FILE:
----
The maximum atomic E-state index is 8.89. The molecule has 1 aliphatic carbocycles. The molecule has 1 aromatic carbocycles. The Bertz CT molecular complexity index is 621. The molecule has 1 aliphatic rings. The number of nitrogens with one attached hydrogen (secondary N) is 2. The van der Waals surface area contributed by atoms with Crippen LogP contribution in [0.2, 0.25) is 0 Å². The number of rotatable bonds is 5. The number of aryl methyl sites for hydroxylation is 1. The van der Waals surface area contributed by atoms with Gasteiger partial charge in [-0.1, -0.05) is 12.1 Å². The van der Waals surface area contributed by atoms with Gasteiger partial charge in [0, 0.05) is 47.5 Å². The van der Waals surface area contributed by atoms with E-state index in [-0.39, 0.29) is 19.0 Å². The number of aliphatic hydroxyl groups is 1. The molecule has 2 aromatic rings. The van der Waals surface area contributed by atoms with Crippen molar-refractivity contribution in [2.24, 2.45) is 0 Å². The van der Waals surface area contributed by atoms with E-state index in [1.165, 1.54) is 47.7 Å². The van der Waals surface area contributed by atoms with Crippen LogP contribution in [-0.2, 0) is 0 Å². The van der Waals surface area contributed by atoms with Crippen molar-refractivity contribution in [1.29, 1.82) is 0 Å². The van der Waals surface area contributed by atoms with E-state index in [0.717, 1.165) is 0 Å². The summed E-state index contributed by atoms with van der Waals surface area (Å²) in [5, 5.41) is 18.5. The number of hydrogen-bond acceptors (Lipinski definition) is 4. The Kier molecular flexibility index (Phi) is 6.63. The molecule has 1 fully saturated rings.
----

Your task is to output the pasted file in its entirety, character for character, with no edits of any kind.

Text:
The maximum atomic E-state index is 8.89. The molecule has 1 aliphatic carbocycles. The molecule has 1 aromatic carbocycles. The Bertz CT molecular complexity index is 621. The molecule has 1 aliphatic rings. The number of nitrogens with one attached hydrogen (secondary N) is 2. The van der Waals surface area contributed by atoms with Crippen LogP contribution in [0.2, 0.25) is 0 Å². The number of rotatable bonds is 5. The number of aryl methyl sites for hydroxylation is 1. The van der Waals surface area contributed by atoms with Gasteiger partial charge in [-0.1, -0.05) is 12.1 Å². The van der Waals surface area contributed by atoms with Gasteiger partial charge in [0, 0.05) is 47.5 Å². The van der Waals surface area contributed by atoms with E-state index in [-0.39, 0.29) is 19.0 Å². The number of aliphatic hydroxyl groups is 1. The molecule has 2 aromatic rings. The van der Waals surface area contributed by atoms with Crippen molar-refractivity contribution in [2.24, 2.45) is 0 Å². The van der Waals surface area contributed by atoms with E-state index in [1.165, 1.54) is 47.7 Å². The van der Waals surface area contributed by atoms with Crippen LogP contribution in [-0.2, 0) is 0 Å². The van der Waals surface area contributed by atoms with Crippen molar-refractivity contribution in [1.29, 1.82) is 0 Å². The van der Waals surface area contributed by atoms with E-state index in [0.717, 1.165) is 0 Å². The summed E-state index contributed by atoms with van der Waals surface area (Å²) in [5, 5.41) is 18.5. The number of hydrogen-bond acceptors (Lipinski definition) is 4. The Kier molecular flexibility index (Phi) is 6.63. The molecule has 1 fully saturated rings.